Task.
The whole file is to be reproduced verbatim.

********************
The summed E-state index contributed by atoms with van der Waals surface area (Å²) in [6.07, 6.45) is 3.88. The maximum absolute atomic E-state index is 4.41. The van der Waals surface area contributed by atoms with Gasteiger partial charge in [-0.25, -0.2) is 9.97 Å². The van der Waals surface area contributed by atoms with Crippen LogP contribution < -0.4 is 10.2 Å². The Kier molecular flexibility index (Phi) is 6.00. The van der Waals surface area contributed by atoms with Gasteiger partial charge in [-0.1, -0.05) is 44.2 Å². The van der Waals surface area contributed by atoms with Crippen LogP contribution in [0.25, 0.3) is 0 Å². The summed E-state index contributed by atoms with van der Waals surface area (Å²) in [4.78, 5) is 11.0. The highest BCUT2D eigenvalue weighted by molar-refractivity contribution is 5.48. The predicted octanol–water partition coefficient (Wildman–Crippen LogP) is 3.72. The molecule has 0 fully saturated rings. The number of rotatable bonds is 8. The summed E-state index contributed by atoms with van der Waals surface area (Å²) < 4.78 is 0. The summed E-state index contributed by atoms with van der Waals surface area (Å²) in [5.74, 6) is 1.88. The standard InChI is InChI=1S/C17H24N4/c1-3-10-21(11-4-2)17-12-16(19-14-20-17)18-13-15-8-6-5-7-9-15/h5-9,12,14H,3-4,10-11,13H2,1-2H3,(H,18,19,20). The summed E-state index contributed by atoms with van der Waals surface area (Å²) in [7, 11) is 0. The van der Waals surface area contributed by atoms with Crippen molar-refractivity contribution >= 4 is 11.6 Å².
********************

The summed E-state index contributed by atoms with van der Waals surface area (Å²) in [6.07, 6.45) is 3.88. The maximum absolute atomic E-state index is 4.41. The van der Waals surface area contributed by atoms with Gasteiger partial charge in [-0.25, -0.2) is 9.97 Å². The van der Waals surface area contributed by atoms with Crippen LogP contribution < -0.4 is 10.2 Å². The Kier molecular flexibility index (Phi) is 6.00. The van der Waals surface area contributed by atoms with Gasteiger partial charge in [-0.1, -0.05) is 44.2 Å². The van der Waals surface area contributed by atoms with Crippen LogP contribution in [0.25, 0.3) is 0 Å². The summed E-state index contributed by atoms with van der Waals surface area (Å²) in [4.78, 5) is 11.0. The highest BCUT2D eigenvalue weighted by molar-refractivity contribution is 5.48. The predicted octanol–water partition coefficient (Wildman–Crippen LogP) is 3.72. The molecule has 0 fully saturated rings. The number of rotatable bonds is 8. The summed E-state index contributed by atoms with van der Waals surface area (Å²) < 4.78 is 0. The summed E-state index contributed by atoms with van der Waals surface area (Å²) in [5.74, 6) is 1.88. The standard InChI is InChI=1S/C17H24N4/c1-3-10-21(11-4-2)17-12-16(19-14-20-17)18-13-15-8-6-5-7-9-15/h5-9,12,14H,3-4,10-11,13H2,1-2H3,(H,18,19,20). The summed E-state index contributed by atoms with van der Waals surface area (Å²) in [7, 11) is 0. The van der Waals surface area contributed by atoms with Crippen molar-refractivity contribution >= 4 is 11.6 Å².